New Ireland is surrounded by the Bismarck Sea in the southwest and by the Pacific Ocean in the northeast. The first inhabitants of the Bismarck Archipelago arrived around 33,000 years ago after sailing from what is now Papua New Guinea. Arrivals included the Lapita people 3,000 years ago. Three distinct cultural practices are characteristic of the native people of New Ireland: Kabai and Tubuan. In 1616 the Dutch sailors Jacob Le Maire and Willem Schouten were the first Europeans to set foot on the island. Louis Antoine de Bougainville anchored here on 6 July 1768, eleven months after Philip Carteret. Whaling ships called at the island in the 19th century, for water and provisions; the first recorded whaler to visit was the Resource in 1799. Islanders sometimes served as crewmen on these vessels; the last known whaling visitor was the Belvedere in 1884. In the 1870s and 1880s, the Marquis de Rays, a French nobleman, attempted to establish a French colony on the island called New France, he sent four ill-fated expeditions to the island, the most famous of which caused the death of 123 settlers.
From 1885 to 1914 New Ireland bore the name Neumecklenburg. Germans managed several profitable copra plantations and built a road to transport the goods; this road is in service and is named the Boluminski Highway after the German administrator of German New Guinea, Franz Boluminski. After World War I New Ireland was ceded to Australia. Australia renamed the island New Ireland, after the island of Ireland. In January 1942, during World War II, the island was captured by Japanese forces and was under their control. Widespread deforestation and degradation of lowland rainforest is an issue on New Ireland and the other eastern islands of Papua New Guinea as well as on Papua New Guinea mainland. Nearly 60% of their forests are accessible to logging, by 2002, 63% of the accessible forests had been deforested or degraded. Malagan – funerary arts that originate in Tabar Group, have been imported to the northern region of New Ireland. Tatanua – "The person who organises a tatanua performance must select the music and dancers, assemble a male chorus and acquire the masks.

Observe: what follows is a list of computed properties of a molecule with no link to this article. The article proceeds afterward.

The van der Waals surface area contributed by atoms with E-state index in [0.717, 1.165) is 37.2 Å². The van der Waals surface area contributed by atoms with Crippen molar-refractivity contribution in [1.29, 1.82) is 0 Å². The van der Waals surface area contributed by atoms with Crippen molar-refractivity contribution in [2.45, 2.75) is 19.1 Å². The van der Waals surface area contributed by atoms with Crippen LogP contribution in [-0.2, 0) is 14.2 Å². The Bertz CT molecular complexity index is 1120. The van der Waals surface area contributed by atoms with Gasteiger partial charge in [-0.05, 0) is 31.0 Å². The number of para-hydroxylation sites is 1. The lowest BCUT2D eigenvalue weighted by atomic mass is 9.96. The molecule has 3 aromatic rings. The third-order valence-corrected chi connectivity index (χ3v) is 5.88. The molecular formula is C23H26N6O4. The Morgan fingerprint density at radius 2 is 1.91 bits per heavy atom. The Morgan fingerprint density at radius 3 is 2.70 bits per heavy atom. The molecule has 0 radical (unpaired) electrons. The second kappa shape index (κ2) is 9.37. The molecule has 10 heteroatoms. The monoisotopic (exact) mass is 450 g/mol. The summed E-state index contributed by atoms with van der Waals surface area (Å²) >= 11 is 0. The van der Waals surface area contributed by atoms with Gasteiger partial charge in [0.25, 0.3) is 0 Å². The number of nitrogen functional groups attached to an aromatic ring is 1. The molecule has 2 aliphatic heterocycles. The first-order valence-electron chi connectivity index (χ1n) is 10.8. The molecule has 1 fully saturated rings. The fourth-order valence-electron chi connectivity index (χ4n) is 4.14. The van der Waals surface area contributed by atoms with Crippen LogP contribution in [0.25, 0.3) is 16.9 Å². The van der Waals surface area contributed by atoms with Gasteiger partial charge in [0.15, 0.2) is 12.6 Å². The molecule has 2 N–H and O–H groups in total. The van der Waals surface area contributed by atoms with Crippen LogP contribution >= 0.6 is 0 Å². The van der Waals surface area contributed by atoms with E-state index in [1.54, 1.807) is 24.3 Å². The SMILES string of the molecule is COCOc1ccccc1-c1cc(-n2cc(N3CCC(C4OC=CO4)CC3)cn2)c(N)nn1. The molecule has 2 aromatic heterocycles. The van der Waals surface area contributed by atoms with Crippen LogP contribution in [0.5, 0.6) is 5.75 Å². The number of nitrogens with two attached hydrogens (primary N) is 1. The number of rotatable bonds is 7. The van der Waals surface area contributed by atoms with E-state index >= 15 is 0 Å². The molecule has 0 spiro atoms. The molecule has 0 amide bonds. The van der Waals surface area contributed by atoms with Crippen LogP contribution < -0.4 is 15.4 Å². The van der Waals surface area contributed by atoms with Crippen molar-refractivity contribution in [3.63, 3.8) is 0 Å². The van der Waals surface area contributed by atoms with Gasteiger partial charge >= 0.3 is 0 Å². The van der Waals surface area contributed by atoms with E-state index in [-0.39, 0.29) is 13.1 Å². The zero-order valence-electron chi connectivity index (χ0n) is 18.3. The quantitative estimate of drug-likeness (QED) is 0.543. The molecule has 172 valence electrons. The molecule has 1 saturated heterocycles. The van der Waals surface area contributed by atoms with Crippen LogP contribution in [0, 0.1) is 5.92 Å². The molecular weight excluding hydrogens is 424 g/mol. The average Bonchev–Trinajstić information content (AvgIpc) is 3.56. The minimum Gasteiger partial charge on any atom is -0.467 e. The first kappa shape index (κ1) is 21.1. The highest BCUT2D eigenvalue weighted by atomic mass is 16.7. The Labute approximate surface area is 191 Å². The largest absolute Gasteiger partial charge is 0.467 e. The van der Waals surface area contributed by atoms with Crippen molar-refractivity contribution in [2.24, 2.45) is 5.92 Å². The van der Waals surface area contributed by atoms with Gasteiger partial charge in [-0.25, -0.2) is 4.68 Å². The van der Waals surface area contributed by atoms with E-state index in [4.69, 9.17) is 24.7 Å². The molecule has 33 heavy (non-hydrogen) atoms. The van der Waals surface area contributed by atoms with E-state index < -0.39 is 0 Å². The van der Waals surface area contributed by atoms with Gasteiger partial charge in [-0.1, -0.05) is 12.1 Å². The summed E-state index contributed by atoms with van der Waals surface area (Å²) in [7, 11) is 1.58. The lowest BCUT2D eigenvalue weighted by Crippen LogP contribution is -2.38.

The masks are rented from one of the sculptors who makes them." Kulap – chalk limestone funerary sculptures. Entry at the Linköping University "New Britain-New Ireland lowland rain forests". Terrestrial Ecoregions. World Wildlife Fund. Persée: Archaeological survey in southern New Ireland Wallaby extinctions at the Macropodid frontier "New Mecklenburg". New International Encyclopedia. 1905